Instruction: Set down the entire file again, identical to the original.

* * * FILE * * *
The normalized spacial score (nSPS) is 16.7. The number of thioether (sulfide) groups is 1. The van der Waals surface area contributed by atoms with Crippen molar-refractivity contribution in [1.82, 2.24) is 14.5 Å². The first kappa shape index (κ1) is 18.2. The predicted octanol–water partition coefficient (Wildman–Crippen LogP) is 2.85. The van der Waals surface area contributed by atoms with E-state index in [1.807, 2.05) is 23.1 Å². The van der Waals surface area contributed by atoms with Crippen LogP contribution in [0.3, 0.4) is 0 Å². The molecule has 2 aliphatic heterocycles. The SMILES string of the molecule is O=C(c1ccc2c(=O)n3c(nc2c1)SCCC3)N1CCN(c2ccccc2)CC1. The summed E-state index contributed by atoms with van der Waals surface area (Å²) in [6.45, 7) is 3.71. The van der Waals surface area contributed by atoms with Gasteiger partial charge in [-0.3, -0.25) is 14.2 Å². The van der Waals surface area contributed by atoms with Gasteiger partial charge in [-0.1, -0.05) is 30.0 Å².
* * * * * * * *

The normalized spacial score (nSPS) is 16.7. The number of thioether (sulfide) groups is 1. The van der Waals surface area contributed by atoms with Crippen molar-refractivity contribution in [1.82, 2.24) is 14.5 Å². The first kappa shape index (κ1) is 18.2. The predicted octanol–water partition coefficient (Wildman–Crippen LogP) is 2.85. The van der Waals surface area contributed by atoms with E-state index in [1.807, 2.05) is 23.1 Å². The van der Waals surface area contributed by atoms with Crippen LogP contribution in [0.3, 0.4) is 0 Å². The molecule has 2 aliphatic heterocycles. The SMILES string of the molecule is O=C(c1ccc2c(=O)n3c(nc2c1)SCCC3)N1CCN(c2ccccc2)CC1. The summed E-state index contributed by atoms with van der Waals surface area (Å²) in [6.45, 7) is 3.71. The van der Waals surface area contributed by atoms with Gasteiger partial charge in [-0.3, -0.25) is 14.2 Å². The van der Waals surface area contributed by atoms with Gasteiger partial charge in [-0.1, -0.05) is 30.0 Å².